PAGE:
You only have one day in Florence Italy and you’re wondering what you should do. While I will always argue that Florence deserves more than one day, this tends to be a common question. It can be hard to decide how to spend your time in Italy. There’s no shortage of destinations fighting for your attention. Between the big cities like Rome to the smaller sun-soaked villages of Cinque Terre, from the north of Italy to the south the country has a lot to discover.
You won’t be able to see everything the Tuscan capital has to offer in one day, this one-day guide to Florence Italy will help you make the best of your time, giving you a touch of touristic sightseeing and a glimpse into the laidback flair of Firenze.
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Breakfast at Mercato Centrale:
Rise and shine, you’re in the Tuscan capital, there’s no time to waste. Get an early start by heading to Mercato Centrale, Florence’s central market. You can browse the local vendors selling fruit, veggies, truffle oils, and other Tuscan delicacies, then head upstairs to grab a cornetto (Italian croissant) and a coffee. (the cornetto ceriale is vegan) The market’s architecture is impressive and was renovated in 2014 by the architect Giuseppe Mengoni, who also designed the Sant’Ambrogio Market in Florence.
Now that you’re well-caffeinated and have some sugar in your belly (that’s the Italian way after all) you should be ready to head out to see some of the many historic landmarks that Florence has to offer.
** If you prefer a bigger breakfast, skip the upstairs of the market and go to a very cute cafe around the corner Le Mengiere that serves pancakes, avocado toast, etc. Then head over to the lower level of the market
The Leather Market
When leaving Mercato Central, you should be greeted by vendors setting up their stands on the streets surrounding the market. This is the San Lorenzo Leather Market that is open daily from 7-5 pm (don’t expect it to be fully open at 7 am on the dot, this is Italian timing).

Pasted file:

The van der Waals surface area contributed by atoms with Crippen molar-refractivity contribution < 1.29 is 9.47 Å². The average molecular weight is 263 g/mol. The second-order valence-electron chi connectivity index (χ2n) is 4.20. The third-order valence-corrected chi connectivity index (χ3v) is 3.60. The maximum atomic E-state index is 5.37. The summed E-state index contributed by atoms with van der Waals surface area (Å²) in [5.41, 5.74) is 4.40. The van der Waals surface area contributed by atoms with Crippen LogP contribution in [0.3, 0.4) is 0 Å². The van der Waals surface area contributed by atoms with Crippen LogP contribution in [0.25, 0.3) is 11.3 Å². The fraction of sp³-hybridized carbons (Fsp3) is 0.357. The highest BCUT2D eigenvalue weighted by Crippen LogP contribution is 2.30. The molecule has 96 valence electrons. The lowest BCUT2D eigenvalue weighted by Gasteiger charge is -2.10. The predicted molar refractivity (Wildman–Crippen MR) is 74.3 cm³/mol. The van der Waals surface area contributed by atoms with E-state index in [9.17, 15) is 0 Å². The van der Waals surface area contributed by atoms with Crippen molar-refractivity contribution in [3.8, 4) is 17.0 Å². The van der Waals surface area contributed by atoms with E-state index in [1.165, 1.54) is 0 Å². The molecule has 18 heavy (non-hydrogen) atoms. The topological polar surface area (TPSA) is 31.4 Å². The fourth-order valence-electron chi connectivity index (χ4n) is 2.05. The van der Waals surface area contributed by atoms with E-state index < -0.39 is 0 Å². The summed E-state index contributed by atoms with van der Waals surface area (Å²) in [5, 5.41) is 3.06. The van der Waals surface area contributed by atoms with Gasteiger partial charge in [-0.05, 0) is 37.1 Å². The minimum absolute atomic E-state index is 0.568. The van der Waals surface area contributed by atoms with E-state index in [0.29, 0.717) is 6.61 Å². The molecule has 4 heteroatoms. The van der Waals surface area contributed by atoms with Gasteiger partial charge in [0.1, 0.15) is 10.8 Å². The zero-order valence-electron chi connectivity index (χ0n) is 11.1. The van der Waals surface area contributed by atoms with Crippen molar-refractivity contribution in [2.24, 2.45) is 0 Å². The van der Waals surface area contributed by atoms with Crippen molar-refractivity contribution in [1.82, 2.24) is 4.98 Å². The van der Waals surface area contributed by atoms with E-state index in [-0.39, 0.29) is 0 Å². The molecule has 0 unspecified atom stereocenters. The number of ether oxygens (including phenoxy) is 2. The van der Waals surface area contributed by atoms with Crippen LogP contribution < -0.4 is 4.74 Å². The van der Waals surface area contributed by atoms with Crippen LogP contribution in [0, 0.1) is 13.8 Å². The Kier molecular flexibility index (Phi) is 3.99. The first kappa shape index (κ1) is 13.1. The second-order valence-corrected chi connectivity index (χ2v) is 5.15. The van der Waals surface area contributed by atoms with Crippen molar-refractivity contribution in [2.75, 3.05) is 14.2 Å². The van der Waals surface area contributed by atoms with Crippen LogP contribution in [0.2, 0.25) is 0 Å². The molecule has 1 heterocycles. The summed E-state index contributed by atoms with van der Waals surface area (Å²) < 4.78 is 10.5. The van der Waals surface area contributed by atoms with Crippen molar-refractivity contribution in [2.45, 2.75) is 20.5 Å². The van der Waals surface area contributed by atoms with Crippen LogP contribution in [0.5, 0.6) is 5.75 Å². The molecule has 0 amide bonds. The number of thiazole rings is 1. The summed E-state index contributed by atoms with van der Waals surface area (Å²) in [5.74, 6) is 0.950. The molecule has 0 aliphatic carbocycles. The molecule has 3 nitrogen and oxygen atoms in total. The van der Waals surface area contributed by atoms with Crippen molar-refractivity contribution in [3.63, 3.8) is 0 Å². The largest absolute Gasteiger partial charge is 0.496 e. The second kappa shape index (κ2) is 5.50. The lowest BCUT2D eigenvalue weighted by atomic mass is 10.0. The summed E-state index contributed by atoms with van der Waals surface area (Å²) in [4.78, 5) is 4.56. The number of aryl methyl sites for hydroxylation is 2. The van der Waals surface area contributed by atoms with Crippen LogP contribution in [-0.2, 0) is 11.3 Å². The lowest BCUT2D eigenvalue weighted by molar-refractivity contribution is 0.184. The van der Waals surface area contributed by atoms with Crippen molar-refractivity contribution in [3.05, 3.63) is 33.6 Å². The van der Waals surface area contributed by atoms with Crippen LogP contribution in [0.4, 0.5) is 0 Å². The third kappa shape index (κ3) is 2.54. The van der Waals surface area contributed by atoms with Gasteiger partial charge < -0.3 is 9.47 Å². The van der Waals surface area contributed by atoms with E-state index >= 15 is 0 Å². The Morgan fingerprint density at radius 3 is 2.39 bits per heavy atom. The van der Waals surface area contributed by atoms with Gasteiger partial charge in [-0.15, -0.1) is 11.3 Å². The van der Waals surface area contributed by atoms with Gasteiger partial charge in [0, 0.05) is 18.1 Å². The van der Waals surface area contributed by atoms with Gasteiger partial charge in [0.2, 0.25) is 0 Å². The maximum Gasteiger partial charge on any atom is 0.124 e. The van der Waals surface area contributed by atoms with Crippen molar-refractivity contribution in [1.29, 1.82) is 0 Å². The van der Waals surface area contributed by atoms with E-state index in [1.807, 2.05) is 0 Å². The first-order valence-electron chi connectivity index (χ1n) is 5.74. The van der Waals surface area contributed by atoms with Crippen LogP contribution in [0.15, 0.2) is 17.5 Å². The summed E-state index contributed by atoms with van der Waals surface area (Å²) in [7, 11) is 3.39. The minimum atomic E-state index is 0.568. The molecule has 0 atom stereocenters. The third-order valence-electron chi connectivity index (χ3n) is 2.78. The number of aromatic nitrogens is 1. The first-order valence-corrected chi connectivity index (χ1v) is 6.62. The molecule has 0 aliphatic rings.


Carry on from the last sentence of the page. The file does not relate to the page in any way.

You’ll be able to find purses, belts, florentine paper notebooks, and other leather goods. While I don’t recommend you buy your souvenirs from here since it’s all mass-produced products. it’s fun to see and if you do find something that you can’t live without, don’t forget to haggle!
Basilica San Lorenzo
Down the street from the market, you will find the San Lorenzo Church, while I don’t recommend you go inside this one since you’re short on time, you should note that the Medicis who ruled over Florence during the heart of the renaissance are buried there in the Cappelle Medicee, which was designed by Michelangelo. If you ever get the chance to visit Florence again this should be on your list of places to see.
Duomo/Giotto’s Bell Tower
Around the corner from Basilica San Lorenzo, you’ll find the Duomo in Piazza Santa Maria del Fiore, otherwise known as the piazza with the Duomo in it. The church is free to enter, and if there isn’t a long line you should check it out. However it’s not the most exciting cathedral on the inside, the real beauty is on the outside. Most of the art that was originally in the Duomo has been moved to the Uffizi gallery.
While most people will line up to climb to the top of the duomo, the lines can be pretty long taking upwards of an hour, but don’t fret there’s a better option that takes less time. You can climb the duomo’s bell town to get the same incredible views, with the added bonus that you will also get to see the Duomo up close and personal.
After climbing the belltower head down Via Roma which is one of the main streets in Florence and you’ll quickly stumble upon Piazza Repubblica with the picturesque archway and carrousel. One of my favorite things to do is grab a coffee to go from Gilli and sit in the piazza to watch the street performers and the fashionable people walking by.
Piazza Della Signora - Plazzo Vecchio